Izanami

Japanese Pantheon

Description:

In Japanese mythology, Izanami-no-Mikoto, also given as 伊弉冉尊 or 伊邪那美命, meaning “she who invites” is a goddess of both creation and death, as well as the former wife of the god Izanagi-no-Mikoto. She is also referred to as Izanami-no-kami.

The first gods Kunitokotachi and Amenominakanushi summoned two divine beings into existence, the male Izanagi and the female Izanami, and charged them with creating the first land. To help them do this, Izanagi and Izanami were given a spear decorated with jewels, named Ame-no-nuboko (heavenly spear). The two deities then went to the bridge between heaven and earth, Ame-no-ukihashi (“floating bridge of heaven”), and churned the sea below with the spear. When drops of salty water fell from the spear, Onogoroshima (“self-forming island”) was created. They descended from the bridge of heaven and made their home on the island.

Eventually they wished to be mated, so they built a pillar called Ama-no-mihashira (“pillar of heaven”; the mi- is an honorific prefix) and around it they built a palace called Yahiro-dono (one hiro is approximately 1.82 m, so the “eight-hiro-palace” would have been 14.56 m). Izanagi and Izanami circled the pillar in opposite directions and, when they met on the other side, Izanami spoke first in greeting. Izanagi did not think that this was proper, but they mated anyhow. They had two children, Hiruko (“leech-child”) and Awashima (“faint island”), but they were born deformed and were not considered deities, but devils.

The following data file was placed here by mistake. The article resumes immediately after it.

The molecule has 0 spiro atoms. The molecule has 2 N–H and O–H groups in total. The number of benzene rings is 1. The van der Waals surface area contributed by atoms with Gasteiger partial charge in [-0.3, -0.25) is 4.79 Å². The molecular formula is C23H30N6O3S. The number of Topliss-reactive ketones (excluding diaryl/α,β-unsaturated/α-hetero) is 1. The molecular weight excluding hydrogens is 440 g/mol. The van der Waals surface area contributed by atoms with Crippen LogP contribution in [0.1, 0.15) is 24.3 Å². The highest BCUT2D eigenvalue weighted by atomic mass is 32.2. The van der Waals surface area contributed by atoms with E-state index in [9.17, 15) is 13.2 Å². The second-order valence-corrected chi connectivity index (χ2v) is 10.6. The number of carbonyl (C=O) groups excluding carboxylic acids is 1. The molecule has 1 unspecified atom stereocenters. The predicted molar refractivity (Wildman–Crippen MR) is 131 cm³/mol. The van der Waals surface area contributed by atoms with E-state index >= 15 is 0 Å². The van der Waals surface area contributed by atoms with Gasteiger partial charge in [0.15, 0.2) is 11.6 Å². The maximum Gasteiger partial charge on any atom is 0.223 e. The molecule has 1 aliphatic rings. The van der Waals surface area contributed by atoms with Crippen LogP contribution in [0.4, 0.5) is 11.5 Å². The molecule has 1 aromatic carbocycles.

They put the children into a boat and set them out to sea, then petitioned the other gods for an answer as to what they did wrong. They were told that the male deity should have spoken first in greeting during the marriage ceremony. So Izanagi and Izanami went around the pillar again, this time Izanagi speaking first when they met, and their marriage was finally successful.

From their union were born the ōyashima, or the “great eight islands” of the Japanese chain:

Awaji
Iyo (later Shikoku)
Ogi
Tsukushi (later Kyūshū)
Iki
Tsushima
Sado
Yamato (later Honshū)
Note that Hokkaidō, Chishima and Okinawa were not part of Japan in ancient times.
They bore six more islands and many deities. Izanami died giving birth to the child Kagu-Tsuchi (incarnation of fire) or Ho-Masubi (causer of fire). She was then buried on Mt. Hiba, at the border of the old provinces of Izumo and Hōki, near modern-day Yasugi of Shimane Prefecture. So angry was Izanagi at the death of his wife that he killed the newborn child, thereby creating dozens of deities.

Bio:

Izanami

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